Sarcoma Subtypes

Sarcoma - Cancer of the Connective Tissues

Sarcomas are cancers that arise from the cells that hold the body together.  These could be cells related to muscles, nerves, bones, fat, tendons, cartilage, or other forms of “connective tissues”. There are hundreds of different kinds of sarcomas, which come from different kinds of cells.

Dr. George D. Demetri, MD
Director, Sarcoma and Bone Oncology Center
Dana-Farber Cancer Institute and Harvard Medical School

There are two categories of sarcomas

Soft tissue sarcomas

The term soft tissue refers to tissues that connect, support, or surround other structures and organs of the body. Soft tissue includes muscles, tendons (bands of fiber that connect muscles to bones), fibrous tissues, fat, blood vessels, nerves, and synovial tissues (tissues around joints).

Malignant (cancerous) tumors that develop in soft tissue are called sarcomas, a term that comes from a Greek word meaning “fleshy growth.” There are many different kinds of soft tissue sarcomas. They are grouped together because they share certain microscopic characteristics, produce similar symptoms, and are generally treated in similar ways. (Bone tumors [osteosarcomas] are also called sarcomas, but are in a separate category because they have different clinical and microscopic characteristics and are treated differently.)

Non-soft tissue sarcomas

Non-Soft Tissue Sarcomas - The most common type of bone cancer is osteosarcoma, which develops in new tissue in growing bones.  Another type of cancer, chondrosarcoma, arises in cartilage.  Evidence suggests that Ewing’s sarcoma, another form of bone cancer, begins in immature nerve tissue in bone marrow.  Osteosarcoma and Ewing’s sarcoma tend to occur more frequently in children and adolescents, while chondrosarcoma occurs more often in adults.

Sarcomas can invade surrounding tissue and can metastasize (spread) to other organs of the body, forming secondary tumors. The cells of secondary tumors are similar to those of the primary (original) cancer. Secondary tumors are referred to as “metastatic sarcoma” because they are part of the same cancer and are not a new disease.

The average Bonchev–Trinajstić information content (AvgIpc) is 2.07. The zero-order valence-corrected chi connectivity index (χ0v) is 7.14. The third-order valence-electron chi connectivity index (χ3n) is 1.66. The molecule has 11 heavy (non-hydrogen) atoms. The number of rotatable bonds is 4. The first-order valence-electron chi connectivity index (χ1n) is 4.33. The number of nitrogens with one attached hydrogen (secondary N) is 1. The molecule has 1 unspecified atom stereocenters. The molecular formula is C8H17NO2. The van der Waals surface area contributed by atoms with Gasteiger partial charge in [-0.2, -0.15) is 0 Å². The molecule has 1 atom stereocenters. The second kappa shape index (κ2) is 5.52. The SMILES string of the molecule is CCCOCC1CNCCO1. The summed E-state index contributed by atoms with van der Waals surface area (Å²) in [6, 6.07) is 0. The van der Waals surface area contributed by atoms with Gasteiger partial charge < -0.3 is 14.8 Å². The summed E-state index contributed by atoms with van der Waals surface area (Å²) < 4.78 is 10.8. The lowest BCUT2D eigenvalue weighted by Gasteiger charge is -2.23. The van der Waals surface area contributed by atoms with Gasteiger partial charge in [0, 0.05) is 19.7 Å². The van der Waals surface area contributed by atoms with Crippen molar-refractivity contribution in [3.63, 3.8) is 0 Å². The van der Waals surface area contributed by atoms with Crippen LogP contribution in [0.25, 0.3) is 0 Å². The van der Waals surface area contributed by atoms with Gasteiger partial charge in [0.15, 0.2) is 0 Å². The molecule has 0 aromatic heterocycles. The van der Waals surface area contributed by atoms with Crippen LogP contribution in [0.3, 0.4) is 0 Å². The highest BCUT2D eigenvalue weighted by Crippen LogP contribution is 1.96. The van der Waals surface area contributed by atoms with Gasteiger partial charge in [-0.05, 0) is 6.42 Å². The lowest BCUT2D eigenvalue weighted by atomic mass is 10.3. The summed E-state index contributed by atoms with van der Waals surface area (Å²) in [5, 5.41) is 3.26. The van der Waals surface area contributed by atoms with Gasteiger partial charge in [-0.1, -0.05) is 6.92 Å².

Sarcoma Subtypes

The Sarcoma Foundation of America has attempted to create location for patients, caregivers, and health care professionals to quickly learn about a particular sub-type of sarcoma.  The number of subtypes of sarcomas is often debated.  We have attempted to create a list that encompasses most of the sarcoma subtypes. 

We hope this list will be a living document, and we will make every attempt to update it as new treatments and therapies become available for each subtype.  Subtypes that cannot be accessed are currently under construction and will have extended information posted shortly.  Please check back soon!

Alveolar Soft Part Sarcoma (ASPS)
Angiosarcoma
Chondrosarcoma
Dermatofibrosarcoma Protuberens
Desmoid Sarcoma
Ewing’s Sarcoma
Fibrosarcoma
Gastrointerstinal Stromal Tumor (GIST)
Non-Uterine Leiomyosarcoma
Uterine Leiomyosarcoma
Liposarcoma
Malignant Fibro Histiocytoma (MFH)
Malignant Peripheral Nerve Sheath Tumor (MPNST)
Osteosarcoma
Rhabdomyosarcoma
Synovial Sarcoma


Programs & Resources

Patient Resources Patient Resources

Information on sarcoma subtypes, treatments, clinical trials, and other important resources for sarcoma patients and families.

Patient Registry Sarcoma Patient Registry

Information on the Sarcoma Patient Registry. If you are diagnosed with sarcoma, please consider joining the Registry.

Sarcoma Research Sarcoma Research

Information on applying for a sarcoma research grant, current research funded by the SFA, and past research grants.


image   image   image   image   image   image   image

image      Privacy Policy    Terms and Conditions    Contact Us       image


Sarcoma Foundation of America, 9899 Main Street, Suite 204, Damascus, MD 20872 | Phone: 301-253-8687 | Email: info@curesarcoma.org